BHB is a compound that inhibits NLRP3, a part of a set of proteins called the inflammasomes which drive the inflammatory response in many disorders such as autoimmune diseases, type 2 diabetes, Alzheimer’s disease, heart disease, and other auto-inflammatory disorders.
BHB was found to be produced by:
- a ketogenic diet
- caloric restriction
- high intensity exercise
Boosts Immune System
Fasting for just 3 days (specifically water fasting) could regenerate the immune system, according to a 2014 study. The researchers discovered that fasting encourages stem cells to regenerate new white blood cells by “flipping a regenerative switch,” as fasting lowered white blood cell counts in the study.
Improve Brain Function
The body switches over from using glucose as its main source of energy, to burning fat, when fasting. Instead of glucose (sugar), the brain uses ketones (a by-product of using fat for energy) as fuel. There is so much research behind the benefits of ketones as a primary fuel source for the body rather than glucose, and is believed to be more efficient fuel for the brain. This explains why increased mental clarity, focus and concentration were associated with fasting.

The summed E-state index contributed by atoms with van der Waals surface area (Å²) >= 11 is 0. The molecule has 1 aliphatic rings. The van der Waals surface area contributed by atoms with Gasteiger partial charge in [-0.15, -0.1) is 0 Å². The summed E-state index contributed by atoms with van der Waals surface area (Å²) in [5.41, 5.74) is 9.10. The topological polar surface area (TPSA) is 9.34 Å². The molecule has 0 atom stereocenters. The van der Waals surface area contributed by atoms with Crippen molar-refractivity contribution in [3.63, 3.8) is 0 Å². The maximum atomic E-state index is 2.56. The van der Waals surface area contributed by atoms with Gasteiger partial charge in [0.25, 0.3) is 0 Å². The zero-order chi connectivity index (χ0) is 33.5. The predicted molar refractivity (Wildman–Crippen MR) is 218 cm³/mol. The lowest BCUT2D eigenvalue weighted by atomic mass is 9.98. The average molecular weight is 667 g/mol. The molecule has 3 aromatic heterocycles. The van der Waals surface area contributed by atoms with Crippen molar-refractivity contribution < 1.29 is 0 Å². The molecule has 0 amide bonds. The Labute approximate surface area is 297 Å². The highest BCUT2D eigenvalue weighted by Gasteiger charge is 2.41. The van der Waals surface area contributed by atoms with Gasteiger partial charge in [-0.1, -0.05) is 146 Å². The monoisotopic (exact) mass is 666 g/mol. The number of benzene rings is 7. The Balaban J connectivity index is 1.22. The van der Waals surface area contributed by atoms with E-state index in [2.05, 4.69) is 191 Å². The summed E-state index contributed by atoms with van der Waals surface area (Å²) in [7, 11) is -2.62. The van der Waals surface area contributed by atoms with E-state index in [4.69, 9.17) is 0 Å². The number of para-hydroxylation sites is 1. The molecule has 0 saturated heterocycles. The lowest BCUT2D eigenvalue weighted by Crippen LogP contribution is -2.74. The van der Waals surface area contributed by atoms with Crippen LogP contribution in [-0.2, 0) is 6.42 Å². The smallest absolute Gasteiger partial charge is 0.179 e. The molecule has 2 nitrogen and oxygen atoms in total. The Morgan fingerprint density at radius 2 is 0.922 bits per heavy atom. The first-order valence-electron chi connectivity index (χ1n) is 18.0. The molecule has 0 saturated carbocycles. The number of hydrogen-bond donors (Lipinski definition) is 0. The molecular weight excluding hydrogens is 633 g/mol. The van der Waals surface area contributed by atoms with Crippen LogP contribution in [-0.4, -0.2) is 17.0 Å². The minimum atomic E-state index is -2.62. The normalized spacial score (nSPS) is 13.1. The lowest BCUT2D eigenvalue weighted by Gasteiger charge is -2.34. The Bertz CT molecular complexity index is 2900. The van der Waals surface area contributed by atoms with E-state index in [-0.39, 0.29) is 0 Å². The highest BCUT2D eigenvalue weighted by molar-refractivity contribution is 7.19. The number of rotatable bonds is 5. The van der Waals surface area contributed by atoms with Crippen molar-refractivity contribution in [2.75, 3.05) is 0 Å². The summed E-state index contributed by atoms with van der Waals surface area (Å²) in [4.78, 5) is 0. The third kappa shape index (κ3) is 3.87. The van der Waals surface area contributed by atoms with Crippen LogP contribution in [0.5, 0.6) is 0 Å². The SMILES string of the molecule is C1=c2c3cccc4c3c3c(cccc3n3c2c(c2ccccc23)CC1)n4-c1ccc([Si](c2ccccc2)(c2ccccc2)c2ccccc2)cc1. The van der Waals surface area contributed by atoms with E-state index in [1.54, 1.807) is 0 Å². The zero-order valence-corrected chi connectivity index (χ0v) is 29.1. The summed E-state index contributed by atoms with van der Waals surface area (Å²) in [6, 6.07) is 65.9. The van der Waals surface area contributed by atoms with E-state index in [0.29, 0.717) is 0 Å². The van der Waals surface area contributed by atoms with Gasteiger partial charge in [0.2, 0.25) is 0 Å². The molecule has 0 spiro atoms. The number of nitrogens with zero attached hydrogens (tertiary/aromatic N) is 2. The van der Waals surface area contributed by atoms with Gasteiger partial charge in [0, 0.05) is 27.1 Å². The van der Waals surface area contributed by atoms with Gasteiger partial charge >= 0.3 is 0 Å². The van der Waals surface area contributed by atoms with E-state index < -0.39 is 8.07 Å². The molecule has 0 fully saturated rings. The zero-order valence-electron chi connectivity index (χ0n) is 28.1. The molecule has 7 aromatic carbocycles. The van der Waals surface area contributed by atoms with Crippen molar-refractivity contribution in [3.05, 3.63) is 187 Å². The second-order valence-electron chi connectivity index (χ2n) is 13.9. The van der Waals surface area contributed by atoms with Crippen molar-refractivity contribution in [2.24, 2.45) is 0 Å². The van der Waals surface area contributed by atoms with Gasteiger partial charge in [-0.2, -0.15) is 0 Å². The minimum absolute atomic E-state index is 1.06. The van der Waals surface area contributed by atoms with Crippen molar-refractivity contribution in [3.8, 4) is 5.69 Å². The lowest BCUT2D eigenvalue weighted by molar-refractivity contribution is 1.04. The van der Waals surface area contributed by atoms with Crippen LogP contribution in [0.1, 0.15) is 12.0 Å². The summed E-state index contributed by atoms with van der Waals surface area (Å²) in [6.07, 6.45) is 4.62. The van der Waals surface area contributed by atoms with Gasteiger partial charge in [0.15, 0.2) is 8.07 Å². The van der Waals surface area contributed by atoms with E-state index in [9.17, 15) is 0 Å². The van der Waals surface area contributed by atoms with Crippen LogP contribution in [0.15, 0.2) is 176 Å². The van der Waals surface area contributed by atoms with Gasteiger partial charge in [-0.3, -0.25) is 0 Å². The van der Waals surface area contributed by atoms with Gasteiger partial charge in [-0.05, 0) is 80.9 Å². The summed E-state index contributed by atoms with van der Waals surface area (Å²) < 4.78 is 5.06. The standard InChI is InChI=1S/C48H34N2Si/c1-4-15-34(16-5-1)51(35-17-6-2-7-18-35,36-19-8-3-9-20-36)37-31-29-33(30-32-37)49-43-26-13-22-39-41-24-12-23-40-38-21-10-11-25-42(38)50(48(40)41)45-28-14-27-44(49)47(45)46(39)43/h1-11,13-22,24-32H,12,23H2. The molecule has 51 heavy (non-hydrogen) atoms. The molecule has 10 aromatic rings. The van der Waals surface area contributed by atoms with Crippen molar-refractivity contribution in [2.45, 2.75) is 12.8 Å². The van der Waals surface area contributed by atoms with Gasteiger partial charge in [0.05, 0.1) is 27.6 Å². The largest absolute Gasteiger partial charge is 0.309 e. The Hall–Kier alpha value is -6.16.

My Experience of Fasting on Water, Broth & Herbal Tea
I researched quite a bit before jumping in to a 5-day fast (and watched some great videos by Jason Fung and Peter Attia on fasting, too). But, like I said before, I’m not suggesting anyone jump straight into a fast, I’m just sharing my personal experience. If you’re considering fasting it’s important that you do plenty of research beforehand and talk to a medical professional to ensure you do it correctly and safely.
I picked a week that was free of work and any major activities (I also stopped exercising for the week, as I felt quite sick and had low energy for most of it – I wasn’t surprised I found it so challenging since it was my first long fast). This was a good thing as, spoiler alert… the first 3 days of fasting are haaaaard. Definitely not fun at all. I’ve heard that if you’ve been following a keto diet for a while beforehand, it can make fasting a lot easier.